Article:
Charlotte Observer Newspaper: Determination links generations of ‘Ironmen’

My grandfather and I at the 2008 Ironman 70.3 World Championship in Clearwater, Florida

This is a newspaper article that was published in December 2011, and I wanted to post it in on my blog to celebrate the Air Force retirement of my grandfather, which took place on January 31, 2012


Charlotte Observer, by Joe DePriest

Catawba County (North Carolina) native Joe Lineberger, 80, and his grandson, Brian Boyle, 25, are best friends. They hang out, talk a lot and enjoy the company. What’s more: they inspire each other. They’ve inspired me since I’ve gotten to know them over the past few weeks.

When Boyle told me about his grandfather’s recent “Spirit of Service” award from the U.S. Air Force, he didn’t mention his book about recovering from a near fatal auto accident as a teenager. “Iron Heart” by Brian Boyle with Bill Katovsky (founder of Triathlete magazine) was first published in 2009 and a paperback version came out on Nov. 15.

Lineberger brought up the subject of his grandson soon after we first talked. He asked if I knew about Boyle’s injuries, his comeback and completing a dream of finishing an Ironman Triathlon.

That’s how it went: grandfather and grandson putting the emphasis not on themselves, but the other. There’s an energy going on here – a sharing of strength. 

As a kid, Lineberger picked cotton on a Catawba County farm and later worked in his uncle’s grocery in downtown Maiden. Three uncles served in World War II and he was proud of them. At Maiden High, he played football, baseball and basketball – dreaming of going to Duke University. His family couldn’t afford the tuition so Lineberger joined Duke’s R.O.T.C. program and worked odd jobs like waiting tables in the university dining hall and selling football programs at games.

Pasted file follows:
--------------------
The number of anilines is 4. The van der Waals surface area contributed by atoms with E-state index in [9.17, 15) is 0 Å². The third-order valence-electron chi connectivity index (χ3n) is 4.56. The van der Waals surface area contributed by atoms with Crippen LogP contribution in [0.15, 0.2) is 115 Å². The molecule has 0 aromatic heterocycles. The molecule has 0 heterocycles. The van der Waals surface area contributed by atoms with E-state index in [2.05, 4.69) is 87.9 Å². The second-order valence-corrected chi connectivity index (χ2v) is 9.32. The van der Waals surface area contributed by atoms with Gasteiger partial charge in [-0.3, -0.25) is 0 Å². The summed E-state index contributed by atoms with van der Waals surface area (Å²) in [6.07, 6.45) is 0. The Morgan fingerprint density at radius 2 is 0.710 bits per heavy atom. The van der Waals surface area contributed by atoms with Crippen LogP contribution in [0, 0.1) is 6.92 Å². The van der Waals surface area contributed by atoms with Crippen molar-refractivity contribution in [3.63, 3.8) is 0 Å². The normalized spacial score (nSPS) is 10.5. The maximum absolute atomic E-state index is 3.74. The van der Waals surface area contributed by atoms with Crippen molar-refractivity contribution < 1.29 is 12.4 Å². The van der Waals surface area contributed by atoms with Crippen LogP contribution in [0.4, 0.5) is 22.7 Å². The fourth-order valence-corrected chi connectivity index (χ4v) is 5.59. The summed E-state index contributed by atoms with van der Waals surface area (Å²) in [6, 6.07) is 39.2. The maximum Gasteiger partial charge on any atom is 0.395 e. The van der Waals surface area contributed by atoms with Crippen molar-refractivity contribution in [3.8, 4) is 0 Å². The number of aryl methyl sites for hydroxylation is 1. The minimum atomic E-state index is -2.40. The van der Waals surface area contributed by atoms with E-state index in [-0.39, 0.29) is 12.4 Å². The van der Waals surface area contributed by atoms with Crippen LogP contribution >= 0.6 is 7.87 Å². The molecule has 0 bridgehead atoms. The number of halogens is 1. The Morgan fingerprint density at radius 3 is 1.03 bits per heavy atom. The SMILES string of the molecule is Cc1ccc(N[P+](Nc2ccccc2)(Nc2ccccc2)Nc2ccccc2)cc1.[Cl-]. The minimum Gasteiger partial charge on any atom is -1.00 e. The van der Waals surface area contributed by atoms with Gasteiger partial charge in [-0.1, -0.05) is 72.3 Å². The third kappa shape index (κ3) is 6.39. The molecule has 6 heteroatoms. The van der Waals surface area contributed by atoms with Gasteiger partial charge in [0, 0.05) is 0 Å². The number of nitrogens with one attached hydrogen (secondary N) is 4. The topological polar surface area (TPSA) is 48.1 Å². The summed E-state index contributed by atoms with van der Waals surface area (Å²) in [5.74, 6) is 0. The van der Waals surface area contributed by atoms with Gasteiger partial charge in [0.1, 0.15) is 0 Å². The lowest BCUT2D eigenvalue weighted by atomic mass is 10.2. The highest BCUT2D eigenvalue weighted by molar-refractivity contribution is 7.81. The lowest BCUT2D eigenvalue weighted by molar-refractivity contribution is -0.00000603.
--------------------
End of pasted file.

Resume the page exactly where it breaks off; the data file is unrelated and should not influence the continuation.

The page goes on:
He was determined to succeed and earned a bachelor’s degree from Duke. Later, he’d get a master of business administration degree from the University of Chicago.

Action in Vietnam

Lineberger’s Air Force career began in 1953; he retired 28 years later as a colonel, but stayed on as a civilian employee. At 80, Lineberger still works full-time at Andrews Air Force Base and the Pentagon. He’s a Senior Executive Service member, the equivalent of a three-star general. 

The “Spirit of Service” award is for more than 50 years of service, including assignments with Air Force headquarters in Washington and the Office of the Secretary of the Air Force. Lineberger was military assistant to the assistant Secretary of the Air Force for Manpower, Reserve Affairs and Installations under five assistant secretaries. 

During the recent awards ceremony Michael Rhodes, director of administration and management in the office of the Secretary of Defense, talked about Lineberger and others who were being honored that day. “….They’ve had a hand in creating the world we live in today,” he said. “For more than five decades, each of the tremendous public servants we’re celebrating today has ensured our military strength and readiness. They meant business and they got business done.” 

Lineberger has pulled his share of administrative duties. But he was also awarded the Bronze Star for taking part in ground action during the bloody 1968 Tet Offensive in Vietnam. He was in Cholon, the Chinese section of Saigon, where some of the most intense fighting took place.